kickout flashing wood rot

Kick-out Flashing | Critical Roof Flashing

WHAT IS A KICK-OUT FLASHING?

You can click each link above to take you to the desired section.  I do encourage you to read the whole post as you will have a much greater understanding of why kick-out flashings are a critical part of your roof assembly, and why everyone should demand their installation.

I’ll bet you’ve never heard of a kick-out flashing.  Well, the sad news is that more than likely your builder, roofer, or remodeler hasn’t either.  Or, maybe they know what a kick-out flashing is but refuse to install it (the more likely scenario).  When it comes to building construction, the kick-out flashing has the highest ROI (return on investment) of any building material you can install on your house.

“What does ROI have to do with a kick-out flashing?” you ask.

Simple. When your home is missing this $20 piece of flashing, it usually causes thousands of dollars in rot and damage over a short period of time.   See?  That $20 is an excellent investment.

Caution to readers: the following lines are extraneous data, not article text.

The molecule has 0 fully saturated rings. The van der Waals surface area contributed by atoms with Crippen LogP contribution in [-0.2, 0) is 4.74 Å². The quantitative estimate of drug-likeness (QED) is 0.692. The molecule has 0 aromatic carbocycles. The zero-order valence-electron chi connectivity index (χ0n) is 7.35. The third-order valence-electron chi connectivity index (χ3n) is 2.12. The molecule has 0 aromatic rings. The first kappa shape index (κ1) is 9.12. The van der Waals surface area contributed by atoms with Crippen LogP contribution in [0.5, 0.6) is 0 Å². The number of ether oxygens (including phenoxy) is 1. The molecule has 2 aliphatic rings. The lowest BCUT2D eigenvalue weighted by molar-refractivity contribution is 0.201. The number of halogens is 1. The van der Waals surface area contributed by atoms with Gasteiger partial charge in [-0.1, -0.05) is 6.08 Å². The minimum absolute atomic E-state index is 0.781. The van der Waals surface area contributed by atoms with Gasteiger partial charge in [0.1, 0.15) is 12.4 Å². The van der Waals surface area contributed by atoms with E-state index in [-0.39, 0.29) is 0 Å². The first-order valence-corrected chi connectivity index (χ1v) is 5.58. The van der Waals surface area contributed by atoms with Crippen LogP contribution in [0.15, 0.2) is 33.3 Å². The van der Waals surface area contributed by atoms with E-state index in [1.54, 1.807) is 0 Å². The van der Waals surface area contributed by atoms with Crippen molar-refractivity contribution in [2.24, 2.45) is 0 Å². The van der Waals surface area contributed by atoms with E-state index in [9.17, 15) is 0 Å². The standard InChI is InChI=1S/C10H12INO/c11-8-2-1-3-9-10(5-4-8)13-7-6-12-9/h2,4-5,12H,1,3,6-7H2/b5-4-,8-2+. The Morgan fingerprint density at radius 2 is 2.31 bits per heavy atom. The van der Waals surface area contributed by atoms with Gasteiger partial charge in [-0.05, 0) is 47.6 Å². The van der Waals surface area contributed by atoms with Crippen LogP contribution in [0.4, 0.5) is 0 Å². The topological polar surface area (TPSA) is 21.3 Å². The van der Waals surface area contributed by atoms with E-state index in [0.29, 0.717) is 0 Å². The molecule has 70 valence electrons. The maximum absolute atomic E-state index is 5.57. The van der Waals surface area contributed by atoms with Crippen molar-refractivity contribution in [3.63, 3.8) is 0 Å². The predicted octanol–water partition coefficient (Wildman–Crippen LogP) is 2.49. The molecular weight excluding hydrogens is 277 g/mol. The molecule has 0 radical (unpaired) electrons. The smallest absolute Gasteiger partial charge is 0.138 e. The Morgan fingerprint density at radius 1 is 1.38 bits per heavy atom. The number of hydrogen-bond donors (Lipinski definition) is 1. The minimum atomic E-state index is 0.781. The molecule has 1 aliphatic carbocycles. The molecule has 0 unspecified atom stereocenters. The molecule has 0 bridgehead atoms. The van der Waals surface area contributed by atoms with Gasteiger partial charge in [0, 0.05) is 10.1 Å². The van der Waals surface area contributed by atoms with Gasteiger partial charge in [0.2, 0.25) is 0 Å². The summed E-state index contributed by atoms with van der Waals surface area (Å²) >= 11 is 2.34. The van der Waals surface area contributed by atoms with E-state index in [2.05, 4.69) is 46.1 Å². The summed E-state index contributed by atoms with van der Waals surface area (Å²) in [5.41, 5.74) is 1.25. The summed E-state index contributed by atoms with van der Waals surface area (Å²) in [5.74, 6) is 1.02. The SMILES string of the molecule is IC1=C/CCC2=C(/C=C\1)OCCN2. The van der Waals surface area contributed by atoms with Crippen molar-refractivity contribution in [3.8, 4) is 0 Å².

So what is this fantastically mysterious flashing I speak of?

Kick-out flashings are installed to help divert roof water into the gutter when that gutter stops adjacent to a vertical wall.  If installed properly, they ‘kick’ the water into the gutter at the end cap and away from the wall–saving your bacon from costly rot and damage below this area.  These flashings are also known as ‘diverter’ flashings, depending on what part of the country you call home.  Whatever you call them, they are essential to your roof’s water management, and when omitted (like they are 99.9% of the time), the situation can cause catastrophic damage inside the wall assembly…and you won’t even notice it happening.